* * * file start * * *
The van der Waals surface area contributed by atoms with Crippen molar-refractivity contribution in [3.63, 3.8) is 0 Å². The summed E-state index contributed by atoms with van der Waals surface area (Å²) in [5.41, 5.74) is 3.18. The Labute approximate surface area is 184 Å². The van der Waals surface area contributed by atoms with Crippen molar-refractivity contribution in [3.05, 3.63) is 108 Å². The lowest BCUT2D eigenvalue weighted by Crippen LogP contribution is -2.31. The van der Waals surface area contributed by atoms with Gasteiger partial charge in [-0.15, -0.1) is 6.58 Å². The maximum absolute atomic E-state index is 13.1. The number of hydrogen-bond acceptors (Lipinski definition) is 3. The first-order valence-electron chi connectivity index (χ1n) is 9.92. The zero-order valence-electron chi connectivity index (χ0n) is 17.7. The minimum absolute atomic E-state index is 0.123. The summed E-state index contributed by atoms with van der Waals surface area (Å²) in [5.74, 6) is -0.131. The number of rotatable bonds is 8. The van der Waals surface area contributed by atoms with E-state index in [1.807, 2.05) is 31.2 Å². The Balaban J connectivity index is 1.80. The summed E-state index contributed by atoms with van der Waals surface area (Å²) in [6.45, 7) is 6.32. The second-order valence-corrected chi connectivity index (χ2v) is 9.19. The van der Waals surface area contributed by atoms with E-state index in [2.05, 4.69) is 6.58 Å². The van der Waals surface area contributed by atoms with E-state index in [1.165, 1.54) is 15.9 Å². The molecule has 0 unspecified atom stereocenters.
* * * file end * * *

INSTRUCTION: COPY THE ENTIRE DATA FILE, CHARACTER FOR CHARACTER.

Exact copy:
The van der Waals surface area contributed by atoms with Crippen molar-refractivity contribution in [3.63, 3.8) is 0 Å². The summed E-state index contributed by atoms with van der Waals surface area (Å²) in [5.41, 5.74) is 3.18. The Labute approximate surface area is 184 Å². The van der Waals surface area contributed by atoms with Crippen molar-refractivity contribution in [3.05, 3.63) is 108 Å². The lowest BCUT2D eigenvalue weighted by Crippen LogP contribution is -2.31. The van der Waals surface area contributed by atoms with Gasteiger partial charge in [-0.15, -0.1) is 6.58 Å². The maximum absolute atomic E-state index is 13.1. The number of hydrogen-bond acceptors (Lipinski definition) is 3. The first-order valence-electron chi connectivity index (χ1n) is 9.92. The zero-order valence-electron chi connectivity index (χ0n) is 17.7. The minimum absolute atomic E-state index is 0.123. The summed E-state index contributed by atoms with van der Waals surface area (Å²) in [5.74, 6) is -0.131. The number of rotatable bonds is 8. The van der Waals surface area contributed by atoms with E-state index in [1.807, 2.05) is 31.2 Å². The Balaban J connectivity index is 1.80. The summed E-state index contributed by atoms with van der Waals surface area (Å²) in [6.45, 7) is 6.32. The second-order valence-corrected chi connectivity index (χ2v) is 9.19. The van der Waals surface area contributed by atoms with E-state index in [2.05, 4.69) is 6.58 Å². The van der Waals surface area contributed by atoms with E-state index in [1.165, 1.54) is 15.9 Å². The molecule has 0 unspecified atom stereocenters.